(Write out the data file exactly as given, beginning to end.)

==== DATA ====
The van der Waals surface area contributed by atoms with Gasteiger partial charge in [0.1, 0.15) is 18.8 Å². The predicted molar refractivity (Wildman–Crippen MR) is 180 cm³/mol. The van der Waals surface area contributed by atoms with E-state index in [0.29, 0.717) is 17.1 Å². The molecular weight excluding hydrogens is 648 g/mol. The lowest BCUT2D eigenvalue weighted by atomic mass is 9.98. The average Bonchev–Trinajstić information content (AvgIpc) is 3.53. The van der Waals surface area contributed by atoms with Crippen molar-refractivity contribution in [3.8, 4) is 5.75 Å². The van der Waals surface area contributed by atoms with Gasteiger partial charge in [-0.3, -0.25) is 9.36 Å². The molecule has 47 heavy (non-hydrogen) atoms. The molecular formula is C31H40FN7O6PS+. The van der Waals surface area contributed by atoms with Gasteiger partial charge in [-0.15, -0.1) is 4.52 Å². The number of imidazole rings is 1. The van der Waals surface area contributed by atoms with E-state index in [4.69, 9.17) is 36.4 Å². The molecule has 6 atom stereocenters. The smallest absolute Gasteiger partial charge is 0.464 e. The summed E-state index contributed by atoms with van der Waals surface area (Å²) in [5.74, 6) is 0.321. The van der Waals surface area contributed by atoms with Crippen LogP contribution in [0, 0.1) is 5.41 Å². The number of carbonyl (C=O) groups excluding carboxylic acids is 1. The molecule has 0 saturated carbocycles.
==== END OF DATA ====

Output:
The van der Waals surface area contributed by atoms with Gasteiger partial charge in [0.1, 0.15) is 18.8 Å². The predicted molar refractivity (Wildman–Crippen MR) is 180 cm³/mol. The van der Waals surface area contributed by atoms with E-state index in [0.29, 0.717) is 17.1 Å². The molecular weight excluding hydrogens is 648 g/mol. The lowest BCUT2D eigenvalue weighted by atomic mass is 9.98. The average Bonchev–Trinajstić information content (AvgIpc) is 3.53. The van der Waals surface area contributed by atoms with Crippen molar-refractivity contribution in [3.8, 4) is 5.75 Å². The van der Waals surface area contributed by atoms with Gasteiger partial charge in [-0.3, -0.25) is 9.36 Å². The molecule has 47 heavy (non-hydrogen) atoms. The molecular formula is C31H40FN7O6PS+. The van der Waals surface area contributed by atoms with Gasteiger partial charge in [-0.15, -0.1) is 4.52 Å². The number of imidazole rings is 1. The van der Waals surface area contributed by atoms with E-state index in [4.69, 9.17) is 36.4 Å². The molecule has 6 atom stereocenters. The smallest absolute Gasteiger partial charge is 0.464 e. The summed E-state index contributed by atoms with van der Waals surface area (Å²) in [5.74, 6) is 0.321. The van der Waals surface area contributed by atoms with Crippen LogP contribution in [0, 0.1) is 5.41 Å². The number of carbonyl (C=O) groups excluding carboxylic acids is 1. The molecule has 0 saturated carbocycles.